Does that paragraph entice you to read Nantucket Nights? Probably not. However, just because the plot leaves a lot to be desired doesn’t mean Hilderbrand isn’t a great writer. I’ve given plenty of her books a 4 or 5 and am reading one now that I love. While there are some exciting parts, the storyline and extremely unsympathetic characters make this novel one I wouldn’t recommend.


Monday, September 10, 2012

One Breath Away (Heather Gudenkauf)

Numerous blurbs on the back of Heather Gudenkauf’s latest, One Breath Away, describe Gudenkauf as the next Jodi Picoult.  Picoult has taken the idea of multiple narrators and practically created an entirely new writing style.  The payoff is immensely satisfying when it’s done correctly, as it creates a truly completed puzzle.  While not as successful as  her debut novel, The Weight of Silence, Gudenkauf has written a worthwhile and powerful read in One Breath Away.

Gudenkauf takes every parent’s worst nightmare, an intruder in his/her child’s school, and creates a riveting narrative (so, ironically, did Picoult in Nineteen Minutes).  Each narrator adds a slice of the pie to the horrible hours when the incident took place.  Augie, sent to live with her grandfather after her mother’s accident; Will, Augie’s grandfather; Holly, Augie’s mother; Meg, a police officer at the school whose daughter is thankfully not there that day; and Mrs. Oliver, the third-grade teacher whose classroom the intruder is holed up in.

Gudenkauf wisely writes short chapters, which causes the “just one more” syndrome.  At times, I couldn’t put it down and kept reading long into the night.  Gudenkauf builds suspense with making the reader guess the intruder’s identity and hoping against hope that everyone will get out safely.  However, the identity is easily guessed, so the reader shouldn’t expect any big surprises there.  That part needed much more drama and felt a little too amateurish.  The lead-up to the big reveal and the afterword was wonderfully written. The actual reveal…not so much.  However, don’t let that stop you from picking up One Breath Away.  The heroics of the key players and general suspense keep you wanting more.


Wednesday, September 5, 2012

One Day (David Nicholls)

I’ve been going through a phase where I’m reading books that other people have raved about…what some would call “modern-day classics.”  I usually focus on newer books on 1776books, but there are some novels on the aforementioned lists that I haven’t read yet.  A few months ago, I picked up Kazuo Ishiguro's Never Let Me Go which I really disliked.  I saw David Nicholls’s One Day on the shelf at my local library and decided to give that one a go as well.  The numerous blurbs from prominent authors and publications made it seem like the second coming of The Great Gatsby.  So many people I talked with loved it and said Anne Hathaway’s movie ruined it.  Well, having neither read the novel nor seen the movie, I was looking at it with a clean slate.  And the one thing I took with me from reading One Day night after night…make my own darn decisions about the books I read.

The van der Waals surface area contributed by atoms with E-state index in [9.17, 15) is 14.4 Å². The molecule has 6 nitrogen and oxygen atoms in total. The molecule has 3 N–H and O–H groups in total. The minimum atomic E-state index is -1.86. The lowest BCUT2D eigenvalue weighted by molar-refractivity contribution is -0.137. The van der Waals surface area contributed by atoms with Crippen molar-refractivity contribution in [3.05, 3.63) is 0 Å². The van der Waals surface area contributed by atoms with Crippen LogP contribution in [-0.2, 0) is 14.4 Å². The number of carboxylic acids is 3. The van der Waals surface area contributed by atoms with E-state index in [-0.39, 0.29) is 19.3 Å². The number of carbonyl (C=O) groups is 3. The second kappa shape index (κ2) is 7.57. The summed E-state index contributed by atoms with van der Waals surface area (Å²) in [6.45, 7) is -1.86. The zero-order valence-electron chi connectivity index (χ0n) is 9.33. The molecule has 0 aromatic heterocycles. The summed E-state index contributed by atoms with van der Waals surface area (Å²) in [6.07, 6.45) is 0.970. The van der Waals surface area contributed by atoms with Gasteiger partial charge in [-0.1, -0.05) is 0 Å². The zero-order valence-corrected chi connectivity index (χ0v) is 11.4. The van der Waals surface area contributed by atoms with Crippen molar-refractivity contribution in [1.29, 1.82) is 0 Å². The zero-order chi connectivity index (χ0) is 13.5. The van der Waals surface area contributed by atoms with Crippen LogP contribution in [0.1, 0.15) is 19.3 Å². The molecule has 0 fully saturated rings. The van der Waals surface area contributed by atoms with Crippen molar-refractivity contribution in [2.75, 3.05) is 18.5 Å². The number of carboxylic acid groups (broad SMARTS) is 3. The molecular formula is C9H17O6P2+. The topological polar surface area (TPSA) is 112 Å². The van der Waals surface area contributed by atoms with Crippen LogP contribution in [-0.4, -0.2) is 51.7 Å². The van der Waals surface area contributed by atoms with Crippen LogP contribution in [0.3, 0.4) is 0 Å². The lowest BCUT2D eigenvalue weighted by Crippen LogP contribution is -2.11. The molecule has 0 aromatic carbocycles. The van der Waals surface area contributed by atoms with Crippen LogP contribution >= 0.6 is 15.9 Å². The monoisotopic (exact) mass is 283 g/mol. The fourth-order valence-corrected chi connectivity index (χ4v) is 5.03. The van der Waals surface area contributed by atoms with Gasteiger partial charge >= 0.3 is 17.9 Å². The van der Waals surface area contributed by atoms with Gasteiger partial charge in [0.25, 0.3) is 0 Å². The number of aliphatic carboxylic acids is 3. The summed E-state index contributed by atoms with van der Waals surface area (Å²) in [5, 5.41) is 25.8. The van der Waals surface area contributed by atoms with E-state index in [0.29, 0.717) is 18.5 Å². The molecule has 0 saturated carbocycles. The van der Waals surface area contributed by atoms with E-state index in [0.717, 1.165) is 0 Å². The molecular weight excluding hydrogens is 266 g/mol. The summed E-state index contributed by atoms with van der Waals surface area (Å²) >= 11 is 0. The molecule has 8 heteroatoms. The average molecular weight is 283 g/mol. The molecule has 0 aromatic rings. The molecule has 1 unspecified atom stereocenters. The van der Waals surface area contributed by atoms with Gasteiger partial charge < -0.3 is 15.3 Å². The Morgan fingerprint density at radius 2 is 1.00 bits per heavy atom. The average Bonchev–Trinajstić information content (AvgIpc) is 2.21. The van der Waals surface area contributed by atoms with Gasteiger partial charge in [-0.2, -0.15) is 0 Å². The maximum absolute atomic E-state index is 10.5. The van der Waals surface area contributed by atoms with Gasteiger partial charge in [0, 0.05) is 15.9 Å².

One Day has a very interesting premise, following two people on the same day year after year beginning after their college graduation.  Dex and Emma, the reader is led to believe, are soulmates but do not know it.  No matter whom else they each happen to be with, Nicholls strongly makes the case that they belong together.  Each chapter describes the same day (July 15) every year, and the reader is responsible for filling in the other 364 days between.  This makes One Day a pageturner in a sense, as you want to find out if one person will recover from an illness or two people will stay together.

This novel was a solid 4 until the unbelievable massive turning point.  Then it got so irksome and boring that I just wanted to be done with it already.  Reviews of One Day are very interesting in that people usually give it the highest rating possible or the lowest rating possible.  You either love it or hate it.  I didn’t hate it, but I definitely wouldn’t read it again.  I’m giving it a 2 for solid writing but a pitiful ending.